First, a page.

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How to treat sleep apnea in children

Children, as we recently discussed, are just as likely to suffer from sleep apnea as adults.

Their experiences and symptoms often resemble those of adults, but for some children, sleep-disordered breathing is directly related to their development.

Fortunately, sleep apnea is treatable in children.

While their treatment options vary somewhat from those indicated for adults, they still have several options and a good shot at overcoming their breathing problems.

Treatments for sleep apnea in children

There are five approaches to consider when deciding on the right sleep apnea therapy for a pediatric patient.

Adenotonsillectomy

The most common cause of sleep apnea in children is oversized or enlarged tonsils (also, enlarged adenoids).

These can quickly take up space in the upper airway and create problematic respiratory resistance.Surgery to remove the tissues relieves sleep apnea in 9 out of 10 cases.

It is not uncommon for both the adenoids and the tonsils to be removed; however, research published recently in the Journal of Clinical Sleep Medicine suggests that a less intrusive operation which removes only the adenoids may be sufficient for some children. The benefit to a simpler operation? Lower risks for the child and a quicker recovery.

Positive airway pressure (PAP) therapy

After surgery to remove adenoids and/or tonsils, PAP therapy is the next most commonly prescribed therapy for sleep apnea. It is considered the first line of treatment for those children who are not candidates for surgery.

For most kids, continuous positive airway pressure (CPAP) therapy works fine, but for some, bilevel positive airway pressure (BiPAP) may be a better option.

Smaller masks built to fit the smaller scales of children’s faces have also been developed and can include accessories with playful designs to help make CPAP usage more kid friendly.

Weight loss and weight management

If a child’s sleep apnea is the direct result of obesity, a weight loss and management protocol will be put into place that uses programs designed to increase exercise and metabolic rate and improve eating habits.

In some cases, this approach may also be applied in tandem with surgery or PAP therapy.

Oral appliance therapy

This may be a good option for older children who have completed (or nearly completion of)their facial bone development. These devices generally succeed in eliminating snoring and treating most cases of OSA. Your family dentist will either handle the fabrication of your child’s appliance, or they will refer you to a sleep medicine dentist to custom-make the mouthpiece.

Allergy treatment

If symptoms from allergies can be traced to the root cause of a child’s sleep apnea, a targeted therapeutic course to control post-nasal drip and congestion might be called for.

This could include medications or inpatient procedures performed by an ear, nose, and throat specialist.

Asthma treatment

Steroid medications and inhalers might be prescribed if the doctor finds that a coexisting respiratory disorder is the main contributing factor in a child’s sleep apnea.

How is sleep apnea in children diagnosed?

Much of the same process that an adult experiences during an overnight sleep study describes a pediatric sleep test. An additional sensor is applied to children to measure carbon dioxide, as this helps to clarify severity. As a comfort measure, parents are encouraged to sleep in the same room with their child, but in a separate bed, during their sleep study.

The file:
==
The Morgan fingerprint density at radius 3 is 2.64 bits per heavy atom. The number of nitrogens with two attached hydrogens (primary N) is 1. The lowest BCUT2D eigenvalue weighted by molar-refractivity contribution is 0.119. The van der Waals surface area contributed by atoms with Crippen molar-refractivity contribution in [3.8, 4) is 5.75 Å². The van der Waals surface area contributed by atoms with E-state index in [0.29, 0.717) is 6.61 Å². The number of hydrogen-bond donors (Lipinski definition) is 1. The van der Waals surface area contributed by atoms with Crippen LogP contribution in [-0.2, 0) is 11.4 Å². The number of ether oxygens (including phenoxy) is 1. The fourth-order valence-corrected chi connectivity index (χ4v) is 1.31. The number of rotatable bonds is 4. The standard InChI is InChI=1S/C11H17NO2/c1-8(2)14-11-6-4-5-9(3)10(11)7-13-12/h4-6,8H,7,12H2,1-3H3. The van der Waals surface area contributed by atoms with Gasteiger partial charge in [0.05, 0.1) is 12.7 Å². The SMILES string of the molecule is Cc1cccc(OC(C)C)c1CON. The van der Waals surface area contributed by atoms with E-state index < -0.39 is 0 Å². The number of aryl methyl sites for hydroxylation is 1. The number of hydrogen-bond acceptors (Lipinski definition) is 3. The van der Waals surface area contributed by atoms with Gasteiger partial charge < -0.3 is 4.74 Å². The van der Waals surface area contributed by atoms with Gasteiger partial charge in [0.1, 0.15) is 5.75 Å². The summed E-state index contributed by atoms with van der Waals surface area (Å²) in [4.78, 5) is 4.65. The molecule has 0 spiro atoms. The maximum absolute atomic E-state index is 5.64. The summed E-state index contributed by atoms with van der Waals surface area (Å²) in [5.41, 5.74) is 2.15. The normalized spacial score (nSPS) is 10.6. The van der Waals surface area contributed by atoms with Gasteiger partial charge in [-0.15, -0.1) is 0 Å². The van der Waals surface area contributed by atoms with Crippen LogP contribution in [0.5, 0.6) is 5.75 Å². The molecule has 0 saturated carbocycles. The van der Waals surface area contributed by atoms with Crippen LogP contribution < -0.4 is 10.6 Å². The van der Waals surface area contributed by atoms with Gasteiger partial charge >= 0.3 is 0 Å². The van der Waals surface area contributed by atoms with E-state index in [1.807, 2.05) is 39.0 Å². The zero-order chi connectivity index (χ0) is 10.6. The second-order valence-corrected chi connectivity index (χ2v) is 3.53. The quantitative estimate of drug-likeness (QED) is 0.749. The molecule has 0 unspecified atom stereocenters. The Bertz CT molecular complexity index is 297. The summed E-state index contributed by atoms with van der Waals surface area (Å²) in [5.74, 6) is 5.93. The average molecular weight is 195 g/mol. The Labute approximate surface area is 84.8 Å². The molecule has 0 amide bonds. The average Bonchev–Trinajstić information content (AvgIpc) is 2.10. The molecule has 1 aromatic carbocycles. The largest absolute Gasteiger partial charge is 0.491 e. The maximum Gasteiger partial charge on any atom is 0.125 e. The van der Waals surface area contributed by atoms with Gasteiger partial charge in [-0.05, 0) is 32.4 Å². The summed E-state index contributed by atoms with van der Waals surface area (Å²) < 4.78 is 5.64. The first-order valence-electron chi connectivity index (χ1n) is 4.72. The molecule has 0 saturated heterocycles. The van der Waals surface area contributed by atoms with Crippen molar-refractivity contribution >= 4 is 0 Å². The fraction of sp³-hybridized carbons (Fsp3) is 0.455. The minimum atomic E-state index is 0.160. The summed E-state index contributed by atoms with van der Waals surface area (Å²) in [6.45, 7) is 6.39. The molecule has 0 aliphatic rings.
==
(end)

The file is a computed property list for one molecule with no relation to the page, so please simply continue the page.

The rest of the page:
The criteria used to diagnose the presence of sleep apnea in a child is different than it is for adults. While adults must experience at least 5 respiratory events (such as apneas or hypopneas) on average per hour, a child need only experience 1 per hour to be diagnosed.

The apnea hypopnea index (AHI) for a child is different than the one established for adults. A child is determined to have:

  • mild sleep apnea if they average 1 to 5 events per hour (for adults, it is 5 to 15 events )

  • moderate sleep apnea if they average 6-15 events per hour (for adults, it is 16 to 30 events )

  • severe sleep apnea if they average more than 15 events per hour (for adults, it is more than 30 events )

The benefits of treating sleep apnea in children

Untreated sleep apnea is problematic for adults, but may even be more dangerous for children because they are still growing and developing.

Untreated sleep apnea puts them at increased risk for premature development of chronic health problems and can greatly impede their physical and emotional health and well being.

Stopping or reducing the severity of sleep apnea in kids is critical to improving their overall health and wellness outlook.

Once treated, kids with sleep apnea may:

  • discover more energy during the day to spend on physical activities

  • enjoy improved focus and concentration, leading to better academic performance

  • maintain a healthier body mass index, which can prevent the development of diabetes, hypertension, and cardiovascular problems

  • become calmer, happier, or more emotionally stable

  • return to dry nights in bed if enuresis (bedwetting) was an emerging symptom of their sleep apnea

In the Seattle area, Sound Sleep Health knows of specific sleep specialists and practices focusing on pediatric sleep apnea. Give us a call and ask us about our favorites and referrals.


Sources:

Alaska Sleep Clinic
American Family Physician
Journal of Clinical Sleep Medicine

Mayo Clinic

 

Further Reading

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